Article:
The Holy Spirit, who belongs to the future age, has come, back in time (from our finite perspective) into the present, to work in our hearts and lives, and to point us forward – giving us a foretaste of what is to come.
The Spirit of the future age is at work in us now in the present. That is the big picture take-away that is crammed into that little phrase in verse 23.
That’s the big-picture thing we need to see: that the Holy Spirit is of the future age when all things will be made new by God, but now, as part of our redemption, he is at work in us as firstfruits in the present.
From there, Paul, in this chapter, highlights three ways that the Spirit of the future is at work in us in the present: he is at work in us to bring life instead of sin, he is at work to bring sonship rather than slavery, and he is at work to bring intercession rather than our own grasping at control.
Let’s now consider each of those ways the Spirit works in us.
I. The Spirit of Life
The first thing we see is that the Holy Spirit is the Spirit of life. He brings us life instead of sin.
In the first thirteen verses of Romans eight, the Apostle Paul contrasts the flesh with the Spirit. The way of the flesh leads to death. But the way of the Spirit leads to life.
Paul here is not just talking about physical life or physical death. And he’s not contrasting the physical body with the non-physical Spirit.
Rather, the way of the flesh for Paul is the way of this present sinful age. And the way of the Spirit is the way of the Holy Spirit – the way of the age that is to come.
And at root, the way of the flesh is the way of Adam. It is the temptation to doubt God’s word, and doubt God’s love for us, and doubt God’s goodness.
And it’s a temptation that marks all of our lives. The world often shouts, and our hearts often whisper: That the Word of God to us in the Scripture isn’t really true. That the God of the Bible doesn’t really have our best in mind. That we really need to look out for ourselves … don’t we?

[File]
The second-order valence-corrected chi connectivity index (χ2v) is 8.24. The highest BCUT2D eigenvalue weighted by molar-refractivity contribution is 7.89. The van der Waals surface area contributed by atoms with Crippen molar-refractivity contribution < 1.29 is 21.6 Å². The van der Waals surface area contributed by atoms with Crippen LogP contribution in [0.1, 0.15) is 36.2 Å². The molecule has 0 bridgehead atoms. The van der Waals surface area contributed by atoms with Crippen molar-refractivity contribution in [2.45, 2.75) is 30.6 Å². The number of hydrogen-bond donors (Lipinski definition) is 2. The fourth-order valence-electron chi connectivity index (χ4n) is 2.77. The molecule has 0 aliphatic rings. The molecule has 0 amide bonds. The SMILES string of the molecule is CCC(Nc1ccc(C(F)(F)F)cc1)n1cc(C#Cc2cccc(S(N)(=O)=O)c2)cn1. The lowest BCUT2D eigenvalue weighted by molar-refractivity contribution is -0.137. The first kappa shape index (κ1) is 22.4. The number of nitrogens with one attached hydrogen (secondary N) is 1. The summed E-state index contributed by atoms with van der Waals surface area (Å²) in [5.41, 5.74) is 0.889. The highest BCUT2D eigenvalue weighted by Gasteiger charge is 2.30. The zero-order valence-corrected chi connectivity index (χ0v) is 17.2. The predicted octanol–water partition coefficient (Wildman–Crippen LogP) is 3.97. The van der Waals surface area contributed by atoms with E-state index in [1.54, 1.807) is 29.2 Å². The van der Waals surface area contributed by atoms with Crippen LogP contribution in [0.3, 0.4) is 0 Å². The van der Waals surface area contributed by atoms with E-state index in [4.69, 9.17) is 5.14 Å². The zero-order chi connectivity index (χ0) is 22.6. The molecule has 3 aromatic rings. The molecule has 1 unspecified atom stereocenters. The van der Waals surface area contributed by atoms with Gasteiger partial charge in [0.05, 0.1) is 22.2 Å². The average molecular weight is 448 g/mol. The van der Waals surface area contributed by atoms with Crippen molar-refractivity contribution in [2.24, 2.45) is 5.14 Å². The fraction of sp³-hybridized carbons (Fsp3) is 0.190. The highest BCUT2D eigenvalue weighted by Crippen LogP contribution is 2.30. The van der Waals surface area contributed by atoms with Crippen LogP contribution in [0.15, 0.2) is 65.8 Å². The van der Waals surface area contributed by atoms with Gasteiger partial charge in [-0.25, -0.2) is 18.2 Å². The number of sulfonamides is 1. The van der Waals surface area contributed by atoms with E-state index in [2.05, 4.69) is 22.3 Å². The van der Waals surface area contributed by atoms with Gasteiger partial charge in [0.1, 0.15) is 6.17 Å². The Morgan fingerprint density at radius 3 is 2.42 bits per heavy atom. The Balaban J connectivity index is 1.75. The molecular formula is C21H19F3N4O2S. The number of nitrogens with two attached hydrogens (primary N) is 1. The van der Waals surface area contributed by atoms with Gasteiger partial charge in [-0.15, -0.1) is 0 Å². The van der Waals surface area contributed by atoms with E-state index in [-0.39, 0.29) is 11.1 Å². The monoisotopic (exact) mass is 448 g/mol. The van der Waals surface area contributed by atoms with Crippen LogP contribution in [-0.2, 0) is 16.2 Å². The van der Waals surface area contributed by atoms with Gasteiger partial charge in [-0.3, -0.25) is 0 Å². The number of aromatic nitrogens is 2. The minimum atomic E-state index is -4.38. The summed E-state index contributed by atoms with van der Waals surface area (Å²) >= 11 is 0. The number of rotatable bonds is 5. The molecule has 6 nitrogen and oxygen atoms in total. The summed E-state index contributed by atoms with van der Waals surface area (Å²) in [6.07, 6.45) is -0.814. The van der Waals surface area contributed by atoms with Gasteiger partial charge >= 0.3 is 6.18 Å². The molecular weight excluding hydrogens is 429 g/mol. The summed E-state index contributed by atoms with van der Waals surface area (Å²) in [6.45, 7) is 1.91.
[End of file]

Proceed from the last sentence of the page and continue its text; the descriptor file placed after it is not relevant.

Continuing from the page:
Those were the temptations of Adam. And those are temptations we give into whenever we sin. In every sin we are doubting God’s word, and his love, and his goodness, and we are choosing to strike out on our own, apart from him. That is the way of Adam. That is the way of the flesh. It comes from the world, but it also comes from our own sinful hearts.
In the midst of such temptations from within and from without, what is our hope?
Our hope is the Holy Spirit, who is the Spirit of life, and the Spirit of righteousness. That is what Paul tells us here. Speaking to believers he writes in verse nine: “You, however, are not in the flesh but in the Spirit, if in fact the Spirit of God dwells in you.” In verse eleven he writes: “If the Spirit of him who raised Jesus from the dead dwells in you, he who raised Christ Jesus from the dead will also give life to your mortal bodies through his Spirit who dwells in you.”
Again, Paul is not drawing a contrast between the physical and the non-physical, but between the ways of Adam and this present age on the one hand, and the ways of the Holy Spirit and the future age on the other. [Ferguson, 154-155]
And Paul tells us that the Holy Spirit who will saturate the future age brings transformation even now – transforming those who trust in Christ, towards life and righteousness.
Now, again, the fullness of that transformation is not yet here. It belongs to the age that is to come. In the age to come the Holy Spirit will completely transform us. He will transform our bodies so that death has no power or even influence over them. And he will transform our souls so that sin has no power or even influence over them.
We do not yet experience the fullness of that transformation that will be brought by the Spirit. But we do have the firstfruits.
The Holy Spirit has come into the hearts of all who trust in Christ. And he has given us the firstfruits of that transformation. Though sin may remain present and influential in our hearts. The Holy Spirit has broken the reign and the dominion of sin in our hearts. [Ferguson, 168]
But the Holy Spirit’s work was not a one-time thing. He continues to work. He continues to offer himself to us as the power by which we can fight sin in our hearts and in our lives. In fact that is what Paul is urging us towards in the first thirteen verses of Romans 8: to fight the sin in our hearts and lives by the power of the Holy Spirit. For in that fight we get a foretaste of true life – life that conquers the ways of sin which lead to death.
Where do you need to do that? Where do you need to turn to the presence of the Holy Spirit, and rely on the power of the Holy Spirit, in your fight against sin – against the pattern of Adam in your heart and your life – the pattern of doubting God’s word, and doubting God’s goodness, and seeking your own ways? In what area of your life do you need to seek to do what God calls us to do, in reliance on the Holy Spirit?